A Twelve Step Program For MIT
Wesley T. Chan
President Charles M. Vest and Dean of Students and Undergraduate Education Rosalind H. Williams announced Wednesday that MIT has changed its attitude on alcohol, no doubt directly in reaction to the tragic alcohol-induced death of Scott S. Krueger '01.
Gone are the freewheeling days when Institute funds - including our dormitory tax dollars - could be spent on alcohol for MIT events. Vest also announced that the Institute will begin building new undergraduate dormitories at full speed, a change that will lead to, as Williams wrote in a letter to all undergraduate students, "significant alterations in our residence selection process and orientation activities."
Students' experiences at MIT are about to change drastically. First and foremost, MIT is about to embark on a plan to build new dormitories to accommodate freshmen that MIT couldn't handle before because of the Institute's notorious campus housing shortage. This plan will, according to Williams, "lead to fundamental changes in the freshman living experience," doubtless part of the Institute's plan to lessen its dependence on the fraternity system for housing students. Residence and Orientation Week also will likely change as new dormitories open within the Institute's goal of three to four years.
Furthermore, the way dormitories spend their house tax dollars will also change. With Vest's prohibition on using Institute funds to buy alcohol for events where students under 21 years old will be present, dormitories will no longer be able to continue their practice of subsidizing alcohol at parties and other events with residents' tax dollars. While the prohibition may not make dormitories totally dry in reality, it represents step in the right direction toward restricting the vast flow of alcohol at MIT.
It has not, however, escaped my notice that it took the death of Krueger and the resulting extensive media scrutiny for the Institute to revise its attitudes on the rampant alcohol consumption by students that plagues this campus. As Vest noted in a news conference Wednesday, 75 percent of MIT students drink and a whopping 25 percent subset binge drink.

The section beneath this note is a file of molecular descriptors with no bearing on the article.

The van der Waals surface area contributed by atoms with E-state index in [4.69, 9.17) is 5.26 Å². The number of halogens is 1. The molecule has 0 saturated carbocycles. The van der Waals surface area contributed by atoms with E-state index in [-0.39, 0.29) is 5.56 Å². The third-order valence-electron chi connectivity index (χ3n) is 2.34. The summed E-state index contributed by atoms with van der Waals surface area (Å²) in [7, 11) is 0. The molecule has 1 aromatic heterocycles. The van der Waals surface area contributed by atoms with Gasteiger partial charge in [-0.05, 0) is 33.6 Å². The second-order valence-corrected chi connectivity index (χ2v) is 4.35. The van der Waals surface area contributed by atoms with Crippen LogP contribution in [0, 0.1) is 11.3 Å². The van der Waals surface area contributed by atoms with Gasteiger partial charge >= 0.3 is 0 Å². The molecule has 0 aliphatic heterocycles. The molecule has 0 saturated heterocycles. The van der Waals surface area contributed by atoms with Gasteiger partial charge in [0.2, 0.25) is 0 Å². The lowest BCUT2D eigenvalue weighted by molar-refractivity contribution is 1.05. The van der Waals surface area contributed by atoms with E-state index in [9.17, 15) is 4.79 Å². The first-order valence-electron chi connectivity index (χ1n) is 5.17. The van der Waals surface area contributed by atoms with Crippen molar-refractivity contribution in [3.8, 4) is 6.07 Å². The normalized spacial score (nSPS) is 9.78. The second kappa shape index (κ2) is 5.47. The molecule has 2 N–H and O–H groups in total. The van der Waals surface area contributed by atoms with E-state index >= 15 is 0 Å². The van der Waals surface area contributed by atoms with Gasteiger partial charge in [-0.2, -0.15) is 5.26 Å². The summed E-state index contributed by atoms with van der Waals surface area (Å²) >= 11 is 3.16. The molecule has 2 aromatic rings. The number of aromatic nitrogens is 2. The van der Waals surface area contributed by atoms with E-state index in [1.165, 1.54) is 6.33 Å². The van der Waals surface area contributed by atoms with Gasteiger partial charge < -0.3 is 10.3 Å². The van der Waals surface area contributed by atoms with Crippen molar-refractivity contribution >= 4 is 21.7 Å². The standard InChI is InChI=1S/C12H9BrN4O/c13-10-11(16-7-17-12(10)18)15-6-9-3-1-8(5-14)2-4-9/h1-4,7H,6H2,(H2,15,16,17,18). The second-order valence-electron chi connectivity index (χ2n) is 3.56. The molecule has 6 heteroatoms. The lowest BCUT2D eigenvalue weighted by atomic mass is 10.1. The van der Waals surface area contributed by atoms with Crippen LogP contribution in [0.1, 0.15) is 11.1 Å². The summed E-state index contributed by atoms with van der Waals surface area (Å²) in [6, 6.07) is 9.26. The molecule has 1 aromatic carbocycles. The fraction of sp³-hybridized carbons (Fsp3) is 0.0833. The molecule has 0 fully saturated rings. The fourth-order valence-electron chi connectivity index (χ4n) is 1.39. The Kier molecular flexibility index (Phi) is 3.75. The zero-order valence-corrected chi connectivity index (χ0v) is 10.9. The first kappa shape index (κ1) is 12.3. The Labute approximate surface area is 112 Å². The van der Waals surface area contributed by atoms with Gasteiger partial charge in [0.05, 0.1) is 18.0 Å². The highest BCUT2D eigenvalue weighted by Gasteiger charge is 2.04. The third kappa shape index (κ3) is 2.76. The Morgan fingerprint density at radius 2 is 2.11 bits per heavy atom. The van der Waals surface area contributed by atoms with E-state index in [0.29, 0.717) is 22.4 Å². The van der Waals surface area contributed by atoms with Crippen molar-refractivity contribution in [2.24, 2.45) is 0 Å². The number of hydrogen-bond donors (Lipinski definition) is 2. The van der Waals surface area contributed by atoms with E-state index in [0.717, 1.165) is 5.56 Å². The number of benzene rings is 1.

Although Vest pointed out that this problem exists at virtually any college campus, the important thing is that it exists at MIT and that it has existed at MIT for quite a long time, long before Krueger first set foot on this campus. But as with too many things at MIT and in the world, it takes something tragic before anyone decides to do something. In a sense, we're all to blame for being absorbed too much in our problem sets and too bound to tradition to ignore this problem. It should not have taken such a tragic incident to wake us all up.
Now everything is on the table, as Vest himself put it. The administration finally has admitted that its previous attitude toward alcohol was inadequate. The Institute will make many more decisions about its policies on alcohol that will no doubt significantly impact all our lives. A plethora of meetings have been scheduled and many of them are just beginning. These meetings will most likely culminate in lifestyle-changing policies that will affect all of us.
The circumstances surrounding Krueger's death were tragic, but the resulting changes that have occurred thus far as a direct result of his death are far from tragic. As both dorms and independent living groups voluntarily go dry for the next couple of weeks and beyond in order to mourn the loss of Krueger and to reflect on what went wrong at Phi Gamma Delta, the MIT community will begin the difficult process of coming to terms with its alcohol consumption problem.
We are already witnessing the first leg in what will be a long journey toward curbing the drinking problem we now all admit exists at MIT. Hopefully, Krueger's death will not be meaningless, and we will find some solutions to a problem that has plagued our campus for far too long.